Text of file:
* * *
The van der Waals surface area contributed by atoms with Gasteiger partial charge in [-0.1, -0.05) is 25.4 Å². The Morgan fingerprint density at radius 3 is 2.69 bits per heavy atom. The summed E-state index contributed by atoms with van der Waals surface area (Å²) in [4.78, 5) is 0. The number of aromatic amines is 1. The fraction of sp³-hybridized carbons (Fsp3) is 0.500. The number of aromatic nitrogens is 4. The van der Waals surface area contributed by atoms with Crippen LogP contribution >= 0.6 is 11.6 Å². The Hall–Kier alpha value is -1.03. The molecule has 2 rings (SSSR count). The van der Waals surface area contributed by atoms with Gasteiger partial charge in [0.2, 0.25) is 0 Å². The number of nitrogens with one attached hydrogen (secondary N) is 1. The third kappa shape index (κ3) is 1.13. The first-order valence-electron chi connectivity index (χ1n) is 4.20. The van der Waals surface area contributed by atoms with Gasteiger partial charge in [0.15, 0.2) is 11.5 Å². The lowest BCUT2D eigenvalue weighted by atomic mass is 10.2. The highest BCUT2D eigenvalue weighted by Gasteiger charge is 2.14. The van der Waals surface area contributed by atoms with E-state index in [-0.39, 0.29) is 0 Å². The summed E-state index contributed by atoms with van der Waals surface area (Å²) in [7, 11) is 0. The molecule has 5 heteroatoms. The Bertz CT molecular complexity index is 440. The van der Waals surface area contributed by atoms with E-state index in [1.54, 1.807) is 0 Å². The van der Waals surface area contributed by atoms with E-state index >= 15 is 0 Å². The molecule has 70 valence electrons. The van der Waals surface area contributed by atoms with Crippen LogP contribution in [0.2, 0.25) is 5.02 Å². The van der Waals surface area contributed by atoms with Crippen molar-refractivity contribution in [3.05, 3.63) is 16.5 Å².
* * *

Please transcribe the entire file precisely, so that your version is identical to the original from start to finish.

The van der Waals surface area contributed by atoms with Gasteiger partial charge in [-0.1, -0.05) is 25.4 Å². The Morgan fingerprint density at radius 3 is 2.69 bits per heavy atom. The summed E-state index contributed by atoms with van der Waals surface area (Å²) in [4.78, 5) is 0. The number of aromatic amines is 1. The fraction of sp³-hybridized carbons (Fsp3) is 0.500. The number of aromatic nitrogens is 4. The van der Waals surface area contributed by atoms with Crippen LogP contribution >= 0.6 is 11.6 Å². The Hall–Kier alpha value is -1.03. The molecule has 2 rings (SSSR count). The van der Waals surface area contributed by atoms with Gasteiger partial charge in [0.2, 0.25) is 0 Å². The number of nitrogens with one attached hydrogen (secondary N) is 1. The third kappa shape index (κ3) is 1.13. The first-order valence-electron chi connectivity index (χ1n) is 4.20. The van der Waals surface area contributed by atoms with Gasteiger partial charge in [0.15, 0.2) is 11.5 Å². The lowest BCUT2D eigenvalue weighted by atomic mass is 10.2. The highest BCUT2D eigenvalue weighted by Gasteiger charge is 2.14. The van der Waals surface area contributed by atoms with E-state index in [-0.39, 0.29) is 0 Å². The summed E-state index contributed by atoms with van der Waals surface area (Å²) in [7, 11) is 0. The molecule has 5 heteroatoms. The Bertz CT molecular complexity index is 440. The van der Waals surface area contributed by atoms with E-state index in [1.54, 1.807) is 0 Å². The van der Waals surface area contributed by atoms with E-state index >= 15 is 0 Å². The molecule has 70 valence electrons. The van der Waals surface area contributed by atoms with Crippen LogP contribution in [0.2, 0.25) is 5.02 Å². The van der Waals surface area contributed by atoms with Crippen molar-refractivity contribution in [3.05, 3.63) is 16.5 Å².